Tuesday, December 11, 2018

Racial Confusion among Latinos & African Americans

 Two Black men portraying their Puerto Rican Pride
in the annual Puerto Rican Day parade in New York

Why is it so challenging for so  many people, especially African-Americans and U.S. Latinos, to understand that there is a difference between someone's race and someone's culture? Two individuals can be of the same race, but of an entirely different culture and speak a different language. Another two can be of the same culture and nationality, but a member of an entirely different race.

I was working as a counselor in San Francisco, California when an African-American woman who noticed my Spanish and pictures of Afro-Latinos on my wall; looked me right in the face and asked me to confirm that I'm black. Likewise, a Mexican-American woman with whom I engaged in a Spanish-speaking conversation, which included a discussion of my traveling through Mexico City, told an African-American co-worker, behind my back, that I am not black.

Afro-Bolivians jamming to their own
version of black
music  called "Saya"

Here in New York, when blacks from the Dominican Republic first began migrating here in droves, they insisted in heavily accented English, "I'm not black, I'm Dominican." They too were confusing their race (black) with their culture and nationality (Dominican). I have not heard them make such a blusterous comment since I moved back to New York from California. At least, not yet. But then again, I do not discuss race with Latinos, especially Afro-Latinos, until I get a better understanding of their ethnic awareness.

Black women of Guatemala

The other day, I was communicating with a Puerto Rican who happens to be a staunch Trump supporter on Facebook. He strongly insisted that I am not of his race. Since I never met him face to face, I don't know what race he is, but I had to ask him if he has ever been to Loiza, a city on Puerto Rico's east coast where descendants of African slaves (people of my race) lived for centuries. Bomba and plena music that is popular in that area has the same African roots as African-American blues and gospel music. That did not set well with him.

Afro Uruguayan "Candombé" dancer at a Carnival
in Montevideo, the nation's capital

What upset him even more was when I shared my travels through nine Spanish-speaking countries and sought out people of "my race" who viewed me as a "brother" from another "culture." He abruptly ended our little debate and wished me happy holidays.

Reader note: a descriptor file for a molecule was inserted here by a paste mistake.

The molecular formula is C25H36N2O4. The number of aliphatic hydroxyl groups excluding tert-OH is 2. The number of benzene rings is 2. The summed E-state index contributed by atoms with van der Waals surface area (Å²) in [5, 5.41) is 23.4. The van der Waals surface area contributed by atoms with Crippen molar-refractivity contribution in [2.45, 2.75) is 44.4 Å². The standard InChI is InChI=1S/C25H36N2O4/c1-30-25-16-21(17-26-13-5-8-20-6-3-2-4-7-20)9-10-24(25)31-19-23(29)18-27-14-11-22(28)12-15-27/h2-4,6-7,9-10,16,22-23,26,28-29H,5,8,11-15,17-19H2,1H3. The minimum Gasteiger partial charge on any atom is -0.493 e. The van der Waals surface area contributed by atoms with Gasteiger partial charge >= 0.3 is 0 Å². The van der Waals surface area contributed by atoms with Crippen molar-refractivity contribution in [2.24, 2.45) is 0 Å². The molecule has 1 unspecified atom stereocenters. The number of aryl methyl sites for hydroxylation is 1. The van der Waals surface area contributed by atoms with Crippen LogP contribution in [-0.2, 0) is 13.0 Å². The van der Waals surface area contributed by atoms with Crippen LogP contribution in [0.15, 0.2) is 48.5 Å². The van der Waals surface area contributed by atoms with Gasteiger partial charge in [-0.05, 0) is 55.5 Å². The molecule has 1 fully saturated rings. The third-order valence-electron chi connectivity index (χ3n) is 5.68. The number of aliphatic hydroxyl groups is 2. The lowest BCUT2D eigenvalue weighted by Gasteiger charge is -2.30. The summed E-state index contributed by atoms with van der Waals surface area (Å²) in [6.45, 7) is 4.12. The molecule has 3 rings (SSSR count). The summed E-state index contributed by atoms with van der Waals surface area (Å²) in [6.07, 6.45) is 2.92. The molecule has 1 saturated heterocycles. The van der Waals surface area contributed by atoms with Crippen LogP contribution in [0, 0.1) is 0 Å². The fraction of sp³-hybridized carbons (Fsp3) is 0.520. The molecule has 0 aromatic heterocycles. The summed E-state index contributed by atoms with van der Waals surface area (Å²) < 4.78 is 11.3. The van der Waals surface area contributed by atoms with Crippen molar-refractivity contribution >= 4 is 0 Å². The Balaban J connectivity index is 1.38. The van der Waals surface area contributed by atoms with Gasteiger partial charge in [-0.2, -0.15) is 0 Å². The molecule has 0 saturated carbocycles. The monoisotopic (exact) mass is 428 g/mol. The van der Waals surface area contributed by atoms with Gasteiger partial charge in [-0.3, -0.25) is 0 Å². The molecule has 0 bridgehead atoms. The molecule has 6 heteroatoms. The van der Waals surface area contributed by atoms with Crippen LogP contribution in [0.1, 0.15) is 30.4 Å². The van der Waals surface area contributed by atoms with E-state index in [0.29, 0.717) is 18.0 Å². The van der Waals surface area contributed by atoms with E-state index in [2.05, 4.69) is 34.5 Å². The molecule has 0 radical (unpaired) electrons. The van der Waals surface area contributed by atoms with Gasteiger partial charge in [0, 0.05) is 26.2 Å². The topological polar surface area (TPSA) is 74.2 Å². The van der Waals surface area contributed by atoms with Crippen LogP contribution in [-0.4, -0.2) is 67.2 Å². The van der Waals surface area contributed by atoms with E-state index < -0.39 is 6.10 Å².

Latin-American countries such as Cuba, Panamá, Colombia, Perú, Ecuador, and hell, even Bolivia, Argentina, and Uruguay; countries where I have Facebook friends that are on my list of places to visit are "saying it loud, they are black and they are proud," and are struggling for black civil rights in their respective countries.

I'm showing a good friend from Ecuador,
South America around New York City

During my Latin American travels, I noticed that the racial discrimination for employment and housing is much worse than that of the U.S. In Peru, there are TV shows that stereotype Afro-Peruvians and Indigenous people as stupid, silly, and dishonest. In high-end stores, I've been racially profiled as not having enough money to purchase their items. In Ecuador, I had trouble catching cabs because drivers thought that I was a poor Afro-Ecuadorian out to commit a robbery.

On positive note, the police force in Latin-American countries, with the exception of Bogotá, Colombia, are not finding bogus excuses to shoot and kill or brutalize innocent, unarmed black and brown people as so commonly practiced  here in the U.S.A, which is why many black families, one whom I know personally, feel much safer living in Latin America.


  1. Please don't spread your U.S. ideology of race. I can't stand it when you black Americans come to Latin America and telling everyone that they're black because you're so insecure of your own nationality and race.

    1. Edmundo, you obviously have reading comprehension issues. I stated facts supported by photos. If you know anything about the history of Latin America, you would know that there was an African slave trade and that racial discrimination exists to this day.

      Go back and read my post thoroughly this time, then do a little research, and you will then be ready to debate me—and still lose!

  2. I just went through the "He is not black" thing a few months ago at my new job. It was so crazy that some of the Spanish speakers wouldn't except my real name (Marquis). They would just keep asking for my real (Hispanic) name. But to talk to your point; it is as if latinos see nationalty as the end factor for everything. Which would be fine if we did't here and experience discremenation based on the color of our skin in their countries. I think in the end they need to realize we are not trying to make them us. We are just calling a spade a spade.

    1. "a 'spade a spade'" LOL! But, I here you, though :-)


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